Other thoughts: I don't know much about postwar scope mounts, but the mount doesn't look like any wartime Tula I've seen. The scope knobs are unusual for a Progress, (though there is a '43 Progress with that type knobs in Ratnik's PU scopes thread). There isn't a super good view of the area where the bolt handle meets the bolt body, but in the bolt serial pic, the weld looks a little different from any I've seen. Also, the texture of the bolt face where the serial is stamped is a bit different (as is the texture of the floorplate).

The stock was almost certainly refinished after import, and my gut feeling is that many other features have been manipulated.
 

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(crossposted from Sniper Rifle forum)


The scope knobs are unusual for a Progress, (though there is a '43 Progress with that type knobs in Ratnik's PU scopes thread)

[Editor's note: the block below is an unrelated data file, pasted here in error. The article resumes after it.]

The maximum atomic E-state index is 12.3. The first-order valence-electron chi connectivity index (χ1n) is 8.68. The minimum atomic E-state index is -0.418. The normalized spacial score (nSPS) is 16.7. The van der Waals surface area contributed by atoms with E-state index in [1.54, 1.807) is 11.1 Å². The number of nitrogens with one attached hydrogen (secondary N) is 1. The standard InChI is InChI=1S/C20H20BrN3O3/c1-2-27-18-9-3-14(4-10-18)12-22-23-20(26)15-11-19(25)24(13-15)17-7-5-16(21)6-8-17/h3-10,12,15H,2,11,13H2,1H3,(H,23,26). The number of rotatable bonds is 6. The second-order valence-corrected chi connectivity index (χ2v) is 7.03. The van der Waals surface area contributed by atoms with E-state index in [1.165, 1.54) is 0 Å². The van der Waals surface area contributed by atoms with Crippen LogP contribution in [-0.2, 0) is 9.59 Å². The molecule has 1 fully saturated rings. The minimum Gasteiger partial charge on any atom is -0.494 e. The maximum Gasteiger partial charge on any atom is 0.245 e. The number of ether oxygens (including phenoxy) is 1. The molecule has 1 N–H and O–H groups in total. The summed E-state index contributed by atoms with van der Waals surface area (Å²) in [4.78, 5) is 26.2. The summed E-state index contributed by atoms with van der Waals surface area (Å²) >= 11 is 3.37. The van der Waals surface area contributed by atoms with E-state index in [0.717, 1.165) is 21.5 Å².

I almost sure, that during small period of time Progress make experiments with scope knobs - they produce scopes with krasnogorsk style caps. From the first view they look asolutely identical, but there are few small differences.
According to observations, number of produced scopes with such caps was near 5000.
 

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Discussion Starter #8 (Edited)
I have seen a few other all tula marked snipers from the IO lot..

Tula mounts will generally have a star on the back side somewhere. They are normally stamped not EPd(though that does happen on occasion) so its got that going for it anyways.
This is not an import marked rifle. And I doubt that the scope refurbishment or mount fitting were last done in the Soviet Union, nor the US.

No Soviet refurbishment stamps on the metal or wood, and none scrubbed away, either.
 

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In the pics of the barrel near the front sight, the entire area looks way smoother than average for a '43 Tula-no sign of lathe marks. And on the pic of the right side of that area, the radius of the barrel looks somewhat flattened off under the sight. This rifle could have possibly been a Cole's import with the mark scrubbed off-their mark was in that area and was pretty small (and often shallow).